“Living a Feminist Life” provides a simple and accessible view of feminist theory. It uses everyday life experiences to show that anyone can make practical changes to live a feminist lifestyle. Sarah Ahmed points out that while feminists can become distant from the problems they seek to solve, they can still create solutions that address all the issues that confront women of all races and classes. LeSavoy recommends it as an academic feminist text. It refuses to be one and instead uses a narrative storytelling style that encourages all feminist conversations.

Race, Class, And Gender: An Anthology By Margaret L. Andersen

Race, Class, and Gender contain over 60 essays that explore the intersections between gender, race, and class. This book is an excellent resource to help you understand multiple aspects of feminist theory.

This Bridge Called My Back: Writings By Radical Women Of Color, Edited By Cherríe Moraga And Gloria E. Anzaldúa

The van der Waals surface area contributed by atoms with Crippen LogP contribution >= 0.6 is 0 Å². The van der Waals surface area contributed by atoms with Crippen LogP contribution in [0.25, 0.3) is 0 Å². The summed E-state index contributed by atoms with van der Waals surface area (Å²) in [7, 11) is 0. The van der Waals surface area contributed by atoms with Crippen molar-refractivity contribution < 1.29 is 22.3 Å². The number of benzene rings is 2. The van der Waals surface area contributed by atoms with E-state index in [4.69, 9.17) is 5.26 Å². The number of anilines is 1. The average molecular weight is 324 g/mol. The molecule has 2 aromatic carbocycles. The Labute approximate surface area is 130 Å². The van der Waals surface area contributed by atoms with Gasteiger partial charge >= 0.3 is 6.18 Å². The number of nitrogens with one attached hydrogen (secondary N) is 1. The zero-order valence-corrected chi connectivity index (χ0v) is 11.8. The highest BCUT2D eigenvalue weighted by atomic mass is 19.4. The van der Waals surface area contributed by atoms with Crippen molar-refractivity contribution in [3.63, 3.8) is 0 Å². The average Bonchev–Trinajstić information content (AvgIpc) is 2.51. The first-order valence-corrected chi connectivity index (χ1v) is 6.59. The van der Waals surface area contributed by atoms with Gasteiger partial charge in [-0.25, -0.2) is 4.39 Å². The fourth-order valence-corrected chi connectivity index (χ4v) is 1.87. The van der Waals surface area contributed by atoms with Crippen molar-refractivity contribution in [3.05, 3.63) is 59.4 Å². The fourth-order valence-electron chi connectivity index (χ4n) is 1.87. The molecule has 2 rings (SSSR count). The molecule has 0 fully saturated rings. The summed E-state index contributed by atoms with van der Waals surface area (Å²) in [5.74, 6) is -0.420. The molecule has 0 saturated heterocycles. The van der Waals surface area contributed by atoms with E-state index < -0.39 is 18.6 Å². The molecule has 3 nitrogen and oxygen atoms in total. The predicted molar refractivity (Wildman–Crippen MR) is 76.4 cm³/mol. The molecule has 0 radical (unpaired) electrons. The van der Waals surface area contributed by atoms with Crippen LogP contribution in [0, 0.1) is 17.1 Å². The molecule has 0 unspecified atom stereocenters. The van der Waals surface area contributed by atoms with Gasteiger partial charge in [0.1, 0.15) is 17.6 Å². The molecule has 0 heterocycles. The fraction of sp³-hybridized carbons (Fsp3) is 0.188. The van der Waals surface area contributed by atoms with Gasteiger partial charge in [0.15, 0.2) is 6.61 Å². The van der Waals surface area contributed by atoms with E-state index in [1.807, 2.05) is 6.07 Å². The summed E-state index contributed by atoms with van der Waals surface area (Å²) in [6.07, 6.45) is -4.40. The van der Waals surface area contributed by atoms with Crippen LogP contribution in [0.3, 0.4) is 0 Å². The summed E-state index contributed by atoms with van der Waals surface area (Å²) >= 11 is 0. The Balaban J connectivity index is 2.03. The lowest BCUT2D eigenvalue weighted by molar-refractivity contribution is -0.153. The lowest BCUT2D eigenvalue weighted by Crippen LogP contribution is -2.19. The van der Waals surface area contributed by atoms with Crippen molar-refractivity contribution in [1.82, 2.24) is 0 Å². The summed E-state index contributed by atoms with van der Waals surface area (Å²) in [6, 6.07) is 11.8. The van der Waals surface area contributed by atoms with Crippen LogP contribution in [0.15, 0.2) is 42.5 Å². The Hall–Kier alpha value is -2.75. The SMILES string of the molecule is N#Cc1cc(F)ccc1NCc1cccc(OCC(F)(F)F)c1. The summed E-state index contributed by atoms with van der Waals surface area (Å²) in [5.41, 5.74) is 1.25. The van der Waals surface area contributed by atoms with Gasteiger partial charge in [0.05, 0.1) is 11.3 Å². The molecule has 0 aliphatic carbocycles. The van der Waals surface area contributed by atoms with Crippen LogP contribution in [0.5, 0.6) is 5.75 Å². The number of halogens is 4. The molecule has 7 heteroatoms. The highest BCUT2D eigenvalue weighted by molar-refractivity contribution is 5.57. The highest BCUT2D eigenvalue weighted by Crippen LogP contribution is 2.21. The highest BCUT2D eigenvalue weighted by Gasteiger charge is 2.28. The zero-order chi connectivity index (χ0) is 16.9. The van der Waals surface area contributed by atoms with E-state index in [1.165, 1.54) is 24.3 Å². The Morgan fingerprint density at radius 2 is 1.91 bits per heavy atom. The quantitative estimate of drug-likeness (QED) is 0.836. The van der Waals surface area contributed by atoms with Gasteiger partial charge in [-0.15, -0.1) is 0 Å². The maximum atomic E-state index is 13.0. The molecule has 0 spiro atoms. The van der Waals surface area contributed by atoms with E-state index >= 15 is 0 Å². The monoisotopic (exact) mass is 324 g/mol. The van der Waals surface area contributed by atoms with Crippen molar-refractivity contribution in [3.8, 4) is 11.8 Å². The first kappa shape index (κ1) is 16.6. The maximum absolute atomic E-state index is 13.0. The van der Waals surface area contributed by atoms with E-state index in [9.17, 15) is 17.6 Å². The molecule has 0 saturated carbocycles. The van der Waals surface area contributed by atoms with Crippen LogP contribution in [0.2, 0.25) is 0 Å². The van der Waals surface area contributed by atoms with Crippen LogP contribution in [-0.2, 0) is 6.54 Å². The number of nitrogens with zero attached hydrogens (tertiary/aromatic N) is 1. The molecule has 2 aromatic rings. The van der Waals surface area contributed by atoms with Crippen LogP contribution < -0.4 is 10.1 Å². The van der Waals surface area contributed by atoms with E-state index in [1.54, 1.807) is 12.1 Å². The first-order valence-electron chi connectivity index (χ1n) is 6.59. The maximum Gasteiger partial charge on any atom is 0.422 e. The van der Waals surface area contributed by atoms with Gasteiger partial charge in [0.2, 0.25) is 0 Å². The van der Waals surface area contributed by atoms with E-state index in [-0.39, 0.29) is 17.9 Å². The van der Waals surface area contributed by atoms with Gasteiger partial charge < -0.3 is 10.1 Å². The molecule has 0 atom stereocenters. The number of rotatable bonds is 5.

This Bridge Called My Back: Writings from Radical Women Of Color: Black, Indigenous, Latinx, and Asian women examines the intersections of feminism, race, class, and sexuality. It is widely considered to be one of the most important texts of Third Wave Feminism. Among the contributors are influential feminist writers like Naomi Littlebear Morena and Audre Lorde.

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Hood Feminism: Notes from the Women That a Movement Forgot by Mikki Kendall

Mikki Kendall, activist and author of “Hood Feminism,” reveals the blind spot in modern feminism. Instead of focusing on the needs of women of color, she focuses instead on the privileges of the few. LeSavoy recommends this book to address the “issues of white feminism exclusion women of color” and offer practical ways to become more allies. Recognizing white privilege in feminism can help us take the first steps towards inclusive feminism and active allyship.

Colonize This! Young Women Of Color On Today’s Feminism, Edited By Bushra Rehman And Daisy Hernández

Colonize This! Features essays on topics such as abortion and Muslim feminism. Colonize This! Celebrates the feminism and achievements of women of color in the 21st Century. It is a joyous and fascinating read with many feminist voices discussing essential topics.

Sister Outsider By Audre Lorde